US Open Elo preview

<i>Novak Djokovic
at the US Open. Image credit: Getty Images</i>
Novak Djokovic at the US Open. Image credit: Getty Images

I’m a little bit late (the first round has already started!), but I wanted to briefly write about the ratings I have for this year’s US Open. These ratings are based on a new variant of Elo I’ve been working on which takes into account surface effects, margin of victory, retirements, the format (best of five / best of three), and slam effects. They’re still a bit experimental, but they seem to improve predictions overall. Of course, with the coronavirus pandemic disrupting most of this season, there is probably even more uncertainty in forecasting than usual, but I am not taking this into account here.

On the men’s side, here are the 16 highest-ranked players. The columns show their hard-court Elo ratings, the estimated slam addition, and their total rating:

  Hard Slam+ Total
1. Novak Djokovic 2201 42 2243
2. Stefanos Tsitsipas 1982 -8 1974
3. Milos Raonic 1916 10 1927
4. Daniil Medvedev 1923 -11 1911
5. Roberto Bautista Agut 1905 5 1910
6. Andrey Rublev 1877 11 1887
7. Dominic Thiem 1832 35 1867
8. Alexander Zverev 1874 -16 1858
9. Diego Sebastian Schwartzman 1802 25 1827
10. Jan-Lennard Struff 1816 4 1819
11. Alex De Minaur 1797 4 1801
12. Filip Krajinovic 1816 -17 1798
13. David Goffin 1791 6 1797
14. Matteo Berrettini 1794 2 1796
15. Andy Murray 1771 23 1794
16. Denis Shapovalov 1776 10 1786

I don’t think there are too many surprises here. Novak leads the field by a large margin and is the clear favourite. He’s almost 300 points clear of Stefanos Tsitsipas, who comes in second. Djokovic and Thiem have the highest slam additions, and Krajinovic and Zverev lose a few points (-17 and -16). Raonic is third on account of his run to the finals in Cincinnati, but Medvedev and Bautista Agut aren’t far behind. I’ve crossed out Diego Schwartzman, who has already lost to Norrie.

Thiem’s ranking is perhaps a little low, but I suspect it’s a consequence of his relatively poor showings at the Rio Open (lost in the quarters) and in Cincinnati (where he lost 6-2 6-1 to Krajinovic). I also discard exhibitions, which I think is generally a good idea, but his performances there have been quite good, which might weigh in his favour somewhat. It could be that the model is reading too much into his last result against Krajinovic.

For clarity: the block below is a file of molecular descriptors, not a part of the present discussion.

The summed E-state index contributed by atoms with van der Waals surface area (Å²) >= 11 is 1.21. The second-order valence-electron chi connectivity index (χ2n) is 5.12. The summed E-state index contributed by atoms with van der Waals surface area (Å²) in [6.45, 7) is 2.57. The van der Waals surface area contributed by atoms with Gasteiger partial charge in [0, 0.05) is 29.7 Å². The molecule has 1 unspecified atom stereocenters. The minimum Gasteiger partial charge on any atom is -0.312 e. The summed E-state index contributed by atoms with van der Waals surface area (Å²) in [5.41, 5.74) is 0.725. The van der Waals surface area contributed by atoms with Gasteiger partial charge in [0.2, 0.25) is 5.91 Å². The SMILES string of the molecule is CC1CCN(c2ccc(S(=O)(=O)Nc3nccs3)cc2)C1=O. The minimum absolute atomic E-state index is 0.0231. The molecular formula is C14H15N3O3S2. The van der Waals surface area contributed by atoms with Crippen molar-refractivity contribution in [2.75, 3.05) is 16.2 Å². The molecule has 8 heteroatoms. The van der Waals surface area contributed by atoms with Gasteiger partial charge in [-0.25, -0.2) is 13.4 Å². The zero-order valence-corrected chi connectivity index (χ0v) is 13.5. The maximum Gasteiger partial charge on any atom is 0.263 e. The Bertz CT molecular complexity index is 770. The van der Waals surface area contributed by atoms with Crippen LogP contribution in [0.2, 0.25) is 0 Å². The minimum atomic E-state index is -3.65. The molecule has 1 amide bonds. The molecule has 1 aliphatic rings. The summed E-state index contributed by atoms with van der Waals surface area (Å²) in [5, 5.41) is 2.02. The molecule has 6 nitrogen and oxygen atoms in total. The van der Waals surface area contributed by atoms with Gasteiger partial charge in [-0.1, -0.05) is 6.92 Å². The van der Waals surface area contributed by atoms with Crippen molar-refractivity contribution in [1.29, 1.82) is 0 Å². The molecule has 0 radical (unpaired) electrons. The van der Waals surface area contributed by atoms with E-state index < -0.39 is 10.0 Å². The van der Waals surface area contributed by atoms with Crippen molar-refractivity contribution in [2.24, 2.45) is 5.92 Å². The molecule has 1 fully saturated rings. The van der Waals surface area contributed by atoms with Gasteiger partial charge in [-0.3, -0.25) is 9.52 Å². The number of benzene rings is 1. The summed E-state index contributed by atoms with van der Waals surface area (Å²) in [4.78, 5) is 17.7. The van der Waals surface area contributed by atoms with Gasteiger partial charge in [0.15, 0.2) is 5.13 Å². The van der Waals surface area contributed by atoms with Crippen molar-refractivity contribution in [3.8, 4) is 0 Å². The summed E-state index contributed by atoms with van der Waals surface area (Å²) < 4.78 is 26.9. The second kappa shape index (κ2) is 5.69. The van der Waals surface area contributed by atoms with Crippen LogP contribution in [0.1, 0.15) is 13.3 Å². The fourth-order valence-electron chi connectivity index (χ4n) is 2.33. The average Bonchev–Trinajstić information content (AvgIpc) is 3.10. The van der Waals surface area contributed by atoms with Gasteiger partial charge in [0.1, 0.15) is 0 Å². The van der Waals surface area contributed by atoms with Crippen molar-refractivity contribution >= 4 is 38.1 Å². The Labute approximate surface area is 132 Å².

Overall, it’s going to be Novak vs. the rest. I’m really curious to see what will happen!

Here’s the situation on the women’s side:

  Hard Slam+ Total
1. Serena Williams 1916 125 2041
2. Elise Mertens 1959 54 2013
3. Naomi Osaka 1950 54 2005
4. Garbine Muguruza 1890 89 1979
5. Petra Kvitova 1935 25 1961
6. Karolina Pliskova 1928 -9 1919
7. Aryna Sabalenka 1922 -9 1913
8. Madison Keys 1851 44 1896
9. Anett Kontaveit 1887 8 1895
10. Johanna Konta 1878 15 1893
11. Victoria Azarenka 1846 40 1886
12. Ons Jabeur 1853 29 1883
13. Jennifer Brady 1855 7 1862
14. Kim Clijsters* 1824 27 1852
15. Sofia Kenin 1827 24 1851
16. Karolina Muchova 1821 21 1842

This list has a few more surprises. Firstly, the model estimates that slam effects are considerably larger on the women’s side, which is interesting. This propels Serena Williams to the top of the list. I’m really not sure about this – I’d rate her much lower personally given her recent performances – but it does seem to be consistent with the betting markets, who also have Osaka and Williams as favourites. On the other hand, Clijsters at 14 seems obviously problematic. She’s only played two matches this year, so I think it’s unlikely that the ratings have adjusted enough, and I’m giving her an asterisk.

Unlike the betting markets, these ratings seem to like Mertens’ chances. She did have a good run in Cincinnati and Prague, so I don’t think this is too crazy, and it’ll be interesting to keep an eye on her.

Overall, the field for the women is much more crowded, with no standout favourite. Lots of players come with question marks. Just to list a few: Serena may be rated too highly, Mertens has never won a slam, Osaka retired in Cincinnati, Muguruza hasn’t played since February, Kvitova and Pliskova lost in the first round of Cincinnati… It’ll be fascinating to see who can separate themselves from the rest and win this year.

All in all, I hope you find this quick look at the ratings interesting, and I’m curious to see how well they hold up over the course of the tournament!

Written on September 1, 2020